I love you

Rick

Upcoming Activities

 

Today, Wednesday December 11 – Dinner begins here at 5 and activities will follow – we’d love to see you here!

Friday December 13 – We will have a memorial service for Carmen Johnston here at the church at 11:00 a.m. Friday morning.  Our ladies will provide a dinner immediately following the service.  A special memorial fund has been set up through Angus Church to help her sons with final expenses.  If you can help and be generous it will help these two young men face this devastating loss of their mother and God will be glorified.

Sunday December 15 – Sunday morning we will be looking at John the Baptist again, but now it is at a time in his life when he had doubts and concerns . . . and the subject is “Be Blessed!”  When we receive the blessing that God has for us it means that we receive His grace and we live under His care.  That doesn’t mean everything goes according to our plan, but it does mean that God has us and our situations in His hands.  We hope you’ll join us for worship on Sunday at 8:45 in the gym, 10:30 in the Sanctuary or 4:00 in the Sanctuary for our Hispanic Service on Sunday!



Happy Thanksgiving 11/26/13

I wanted to get my “Wednesday” email out a day early this week.  Of course we will celebrate Thanksgiving on Thursday – for some it will be a very traditional celebration – for others it will be just another day – for some perhaps it will be something brand new – but for all of us I pray that it will be a day when we will stop and truly take a moment to give thanks.

As most of you know last week Sue and I had the privilege of being with our kids.  Because we knew that we wouldn’t be together for Thanksgiving we had our “traditional” Thanksgiving meal last Saturday.  Our daughter Shannon took charge of the entire meal and didn’t let Sue do any of it.  The turkey and dressing were incredible – the brussel sprouts were different (I am not a big brussel sprouts fan, but these weren’t bad, just different) the potatoes and gravy were delicious and dessert was mouthwatering.  But the best part wasn’t a meal, although it was amazing, the best part was being with our kids and some new friends, getting to spend a week with our grandson and children, and being with the love of my life.  (This Friday we will celebrate 33 years of marriage and it was BY FAR the best decision I have ever made.)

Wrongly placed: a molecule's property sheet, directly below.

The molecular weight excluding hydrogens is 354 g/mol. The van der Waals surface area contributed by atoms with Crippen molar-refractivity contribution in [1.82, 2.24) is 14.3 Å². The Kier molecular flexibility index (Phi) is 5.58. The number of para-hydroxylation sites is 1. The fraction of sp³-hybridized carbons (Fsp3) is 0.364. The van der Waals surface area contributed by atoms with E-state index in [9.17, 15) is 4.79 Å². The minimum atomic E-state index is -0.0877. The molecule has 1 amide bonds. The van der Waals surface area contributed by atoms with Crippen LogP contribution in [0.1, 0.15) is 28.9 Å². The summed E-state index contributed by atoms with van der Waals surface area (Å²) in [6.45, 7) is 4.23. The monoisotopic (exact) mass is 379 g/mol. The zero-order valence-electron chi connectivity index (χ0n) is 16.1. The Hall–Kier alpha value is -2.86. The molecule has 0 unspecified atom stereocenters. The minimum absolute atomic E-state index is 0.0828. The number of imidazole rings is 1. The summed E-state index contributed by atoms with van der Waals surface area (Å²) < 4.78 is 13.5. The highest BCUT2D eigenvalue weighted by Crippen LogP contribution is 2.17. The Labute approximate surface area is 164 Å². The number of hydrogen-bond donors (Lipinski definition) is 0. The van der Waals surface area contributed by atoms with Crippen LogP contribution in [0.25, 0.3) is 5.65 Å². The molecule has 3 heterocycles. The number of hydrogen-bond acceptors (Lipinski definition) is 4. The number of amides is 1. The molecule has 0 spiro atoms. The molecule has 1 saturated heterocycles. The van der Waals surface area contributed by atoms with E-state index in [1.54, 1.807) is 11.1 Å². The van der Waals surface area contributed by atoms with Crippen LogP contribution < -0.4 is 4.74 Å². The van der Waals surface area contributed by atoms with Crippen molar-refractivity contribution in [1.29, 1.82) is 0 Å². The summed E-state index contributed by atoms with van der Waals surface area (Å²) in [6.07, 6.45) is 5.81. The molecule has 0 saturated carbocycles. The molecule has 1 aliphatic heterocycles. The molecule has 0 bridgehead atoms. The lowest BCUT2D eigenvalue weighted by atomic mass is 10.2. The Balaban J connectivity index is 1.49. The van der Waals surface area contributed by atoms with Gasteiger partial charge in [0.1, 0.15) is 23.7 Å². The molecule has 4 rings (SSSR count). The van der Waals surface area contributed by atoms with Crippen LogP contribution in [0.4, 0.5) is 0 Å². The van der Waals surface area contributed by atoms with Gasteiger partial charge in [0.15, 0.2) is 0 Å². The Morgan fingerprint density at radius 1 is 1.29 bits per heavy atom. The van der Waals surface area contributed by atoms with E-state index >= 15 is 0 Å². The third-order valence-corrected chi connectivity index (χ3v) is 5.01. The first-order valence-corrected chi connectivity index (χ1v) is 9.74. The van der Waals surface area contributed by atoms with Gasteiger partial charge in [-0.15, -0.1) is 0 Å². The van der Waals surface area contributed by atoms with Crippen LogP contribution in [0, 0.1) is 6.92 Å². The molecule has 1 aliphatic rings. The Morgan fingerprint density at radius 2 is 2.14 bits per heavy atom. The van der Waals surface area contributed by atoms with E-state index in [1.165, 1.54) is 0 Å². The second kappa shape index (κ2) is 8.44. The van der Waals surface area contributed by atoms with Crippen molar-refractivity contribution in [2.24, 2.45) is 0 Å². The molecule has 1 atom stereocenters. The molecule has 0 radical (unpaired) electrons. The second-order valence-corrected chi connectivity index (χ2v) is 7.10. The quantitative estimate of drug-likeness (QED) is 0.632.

I love Thanksgiving; and it isn’t because of the meal; it isn’t even because of family; it is because it is a reminder to me that I need to be more purposeful about being thankful.  I had lunch with one of my good pastor friends on Monday and he told me about a book he was reading, 1000 Gifts, written by a woman who was challenged to write down 1000 things that she was thankful for.  He has taken that challenge and he was telling me that his daughter, still at home, had taken it as well because of his talking about it with his congregation and already her list was longer than his.  All of it was just another reminder to me that it isn’t about a day, but it is about an attitude.

I love to read after Charles Swindoll and in two of his books that I have he tells a story of a Thanksgiving that he remembers as a child.  Let me share a little of it with you.

“I will never forget that Thanksgiving.

“I will never forget standing erect in my classroom, my hand over my heart, as I repeated the Pledge of Allegiance to our flag.

“Our nation was at war and times were hard.

“My teacher had lost her husband on the bloodwashed shores of Normandy.  After we had saluted the flag, we bowed our heads for prayer.  As we did, she began to weep.  I did too.  All the class joined in.  Then she stumbled through one of the most moving expressions of gratitude and praise that I have ever heard emerge from a soul plunged in pain.

“At that moment in my young life I fell in love with Thanksgiving.

“Lost in sympathy and a boy’s pity for his teacher, I walked home very slowly that afternoon.  Although only a child, I had profound feelings of gratitude for my country . . . my friends . . . my school . . . my church . . . my family.”